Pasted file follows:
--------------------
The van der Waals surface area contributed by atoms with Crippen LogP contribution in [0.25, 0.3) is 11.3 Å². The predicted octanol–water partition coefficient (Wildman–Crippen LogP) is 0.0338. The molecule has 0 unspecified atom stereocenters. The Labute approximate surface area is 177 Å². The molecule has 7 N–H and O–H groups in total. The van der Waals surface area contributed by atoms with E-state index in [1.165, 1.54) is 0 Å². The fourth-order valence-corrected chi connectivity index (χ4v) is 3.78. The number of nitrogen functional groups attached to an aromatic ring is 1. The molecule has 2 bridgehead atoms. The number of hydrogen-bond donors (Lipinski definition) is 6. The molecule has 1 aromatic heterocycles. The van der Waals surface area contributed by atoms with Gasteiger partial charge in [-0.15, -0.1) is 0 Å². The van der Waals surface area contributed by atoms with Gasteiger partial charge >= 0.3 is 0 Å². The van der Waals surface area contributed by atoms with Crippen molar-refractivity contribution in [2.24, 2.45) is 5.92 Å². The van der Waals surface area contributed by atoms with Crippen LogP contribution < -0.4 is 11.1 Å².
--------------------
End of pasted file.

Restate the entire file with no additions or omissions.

The van der Waals surface area contributed by atoms with Crippen LogP contribution in [0.25, 0.3) is 11.3 Å². The predicted octanol–water partition coefficient (Wildman–Crippen LogP) is 0.0338. The molecule has 0 unspecified atom stereocenters. The Labute approximate surface area is 177 Å². The molecule has 7 N–H and O–H groups in total. The van der Waals surface area contributed by atoms with E-state index in [1.165, 1.54) is 0 Å². The fourth-order valence-corrected chi connectivity index (χ4v) is 3.78. The number of nitrogen functional groups attached to an aromatic ring is 1. The molecule has 2 bridgehead atoms. The number of hydrogen-bond donors (Lipinski definition) is 6. The molecule has 1 aromatic heterocycles. The van der Waals surface area contributed by atoms with Gasteiger partial charge in [-0.15, -0.1) is 0 Å². The van der Waals surface area contributed by atoms with Gasteiger partial charge >= 0.3 is 0 Å². The van der Waals surface area contributed by atoms with Crippen molar-refractivity contribution in [2.24, 2.45) is 5.92 Å². The van der Waals surface area contributed by atoms with Crippen LogP contribution < -0.4 is 11.1 Å².